Learn how the World Bank Group is helping countries with COVID-19 (coronavirus). Find Out

FEATURE STORY

Fostering Afghanistan's Civil Service for Better Governance

January 19, 2017

Image

The Afghanistan Capacity Building for Results (CBR) program is working with critical ministries by providing the funds to hire and train the best talents in the civil service. 

 

Photo Credit: Rumi Consultancy/World Bank

STORY HIGHLIGHTS
  • Core ministries in Afghanistan are becoming more professionalized through a program that targets recruitment and training of top-tier civil servants.
  • The Capacity Building for Results program is recruiting experts to improve performance and reduce corruption in priority government ministries.
  • At the same time, more than 90 civil servants have undergone a 14-month training period, with women comprising 40 percent of the trainees.

KABUL CITY, Kabul – A gentle light filters into the room through grey curtains as Ahmad Masoud Samim, 31, and his colleagues review applications for employment at the Ministry of Communications and Information Technology.

Masoud, who has a Master’s degree from India, has held the position of Human Resources Director since 2013. He was recruited to the ministry through the Afghanistan Capacity Building for Results (CBR) program, which works with ministries fundamental to service delivery and economic growth by providing the funds to hire top-tier civil servants, technical assistance to support reforms, and civil service training.

“Expert and professional staff come to our governmental offices through the CBR,” says Masoud, who has worked in human resources management for eight years. As part of its mandate to increase capacity, the CBR recruits highly qualified professionals at management level for the ministries.


Image

The program currently works with 30 line ministries and independent agencies, in which it plans to recruit 1,500 expert and professional staff in managerial and other leadership positions during this phase of the program.

Photo Credit: Rumi Consultancy/World Bank

" This will improve effectiveness in the ministries and reduce opportunities for corrupt practices.  "

Ahmad Masoud Samim

Ministry of Communications and Information Technology

Image

The program has also trained 93 civil servants at the Civil Service Institute so far, with 40 percent of the trainees being women. 

Photo Credit: Rumi Consultancy/World Bank

Government ministries are facing multiple problems at the management and leadership levels due to a shortage of expert and professional capacity. As a result, government programs are often not implemented as effectively or efficiently as they should be.

The introduction of experts into governmental offices is gradually having an impact. “This will improve effectiveness in the ministries and reduce opportunities for corrupt practices,” says Masoud. “This is apparent in my own office, where we have seen improvement in performance.”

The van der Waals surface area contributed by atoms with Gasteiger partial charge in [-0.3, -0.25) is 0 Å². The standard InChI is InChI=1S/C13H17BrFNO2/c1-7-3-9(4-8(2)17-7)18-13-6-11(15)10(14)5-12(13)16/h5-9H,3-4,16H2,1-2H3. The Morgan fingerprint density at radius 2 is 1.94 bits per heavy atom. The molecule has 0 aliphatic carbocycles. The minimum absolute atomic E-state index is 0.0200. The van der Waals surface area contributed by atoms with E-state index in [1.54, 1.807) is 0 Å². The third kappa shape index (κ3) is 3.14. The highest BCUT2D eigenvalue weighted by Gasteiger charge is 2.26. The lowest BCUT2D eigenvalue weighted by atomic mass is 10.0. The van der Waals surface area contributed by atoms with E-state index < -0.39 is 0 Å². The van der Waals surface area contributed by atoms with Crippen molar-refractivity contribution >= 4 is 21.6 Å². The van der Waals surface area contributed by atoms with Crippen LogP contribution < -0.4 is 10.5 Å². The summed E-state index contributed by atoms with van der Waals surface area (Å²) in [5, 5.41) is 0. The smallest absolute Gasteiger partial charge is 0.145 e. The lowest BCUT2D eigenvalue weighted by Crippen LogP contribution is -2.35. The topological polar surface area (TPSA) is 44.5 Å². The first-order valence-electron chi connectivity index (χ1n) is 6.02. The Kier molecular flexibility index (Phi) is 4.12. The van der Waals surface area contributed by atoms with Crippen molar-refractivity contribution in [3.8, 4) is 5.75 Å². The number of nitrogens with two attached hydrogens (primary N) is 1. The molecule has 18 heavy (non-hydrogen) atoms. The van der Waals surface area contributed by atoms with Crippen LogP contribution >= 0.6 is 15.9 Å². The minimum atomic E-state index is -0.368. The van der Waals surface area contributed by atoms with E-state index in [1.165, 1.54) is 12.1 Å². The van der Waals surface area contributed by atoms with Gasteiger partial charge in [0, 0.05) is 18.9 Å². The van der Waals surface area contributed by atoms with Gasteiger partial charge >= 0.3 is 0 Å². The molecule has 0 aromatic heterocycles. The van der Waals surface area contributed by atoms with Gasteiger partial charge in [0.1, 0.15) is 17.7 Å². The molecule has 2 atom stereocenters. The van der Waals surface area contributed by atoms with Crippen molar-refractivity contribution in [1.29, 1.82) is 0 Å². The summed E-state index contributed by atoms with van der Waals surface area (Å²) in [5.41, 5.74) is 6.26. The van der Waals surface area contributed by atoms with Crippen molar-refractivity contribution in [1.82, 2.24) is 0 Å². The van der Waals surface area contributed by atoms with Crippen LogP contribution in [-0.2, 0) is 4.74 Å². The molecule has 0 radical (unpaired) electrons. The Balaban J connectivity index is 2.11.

More efficient ministries

The Government of Afghanistan launched the CBR in 2012 with the goal to improve the capacity and performance of priority line ministries and independent agencies in selected reform areas. The current phase of the program runs to the end of 2017. The total CBR budget of $150 million is provided through the Afghanistan Reconstruction Trust Fund (ARTF), administered by the World Bank.

CBR activities are aimed at, among other objectives, enhancing the ministries’ capacity to efficiently spend their development budgets, streamline business processes, and improve quality control and compliance of standards set by their reform programs.

The program currently works with 30 line ministries and independent agencies, in which it plans to recruit 1,500 expert and professional staff in managerial and other leadership positions during this phase of the program. So far the CBR has selected 751 professional staff, including the positions of Provincial Director of Agriculture and Provincial Human Resources Directors in a number of ministries.

Capacity building for state institutions is also key to the CBR. The program has trained 93 civil servants at the Civil Service Institute so far, with 40 percent of the trainees being women. It plans to train a total of 200 civil servants at the Civil Service Institute. Employees go through a 14-month training period, after which they return to their offices to put the learned skills to use.

Strong political support

Implementation of the CBR is overseen by the High Council on Reform, which was established by President Mohammad Ashraf Ghani in 2015. The CBR recruits applicants through a transparent process based on the Civil Service Law. “We recruit key people in places where employment and income are generated,” says CBR Director, Dr. Najibullah Wardak. “This will help circulate the country’s income sources and help it reach economic sustainability and self-sufficiency.”

The recruited staff generally have higher education degrees and sufficient experience to match the requirements set by the program. They are paid through the CBR budget, and the program also provides incentive payments to them. In line with civil service requirements, a recruitment quota of 30 percent is reserved for women, who are encouraged to apply through the program for positions within the government administration. It has recruited eight qualified women in various leadership positions at different ministries so far.

Nonetheless, the program faces challenges in finding candidates with the right expertise and education to fill positions, as well as those interested in working in the provinces rather than the cities. However, says Wardak: “In spite of many challenges, we have managed to score big achievements. The government provides strong political support for this program, which [helps] makes it even more successful.”


Api
Api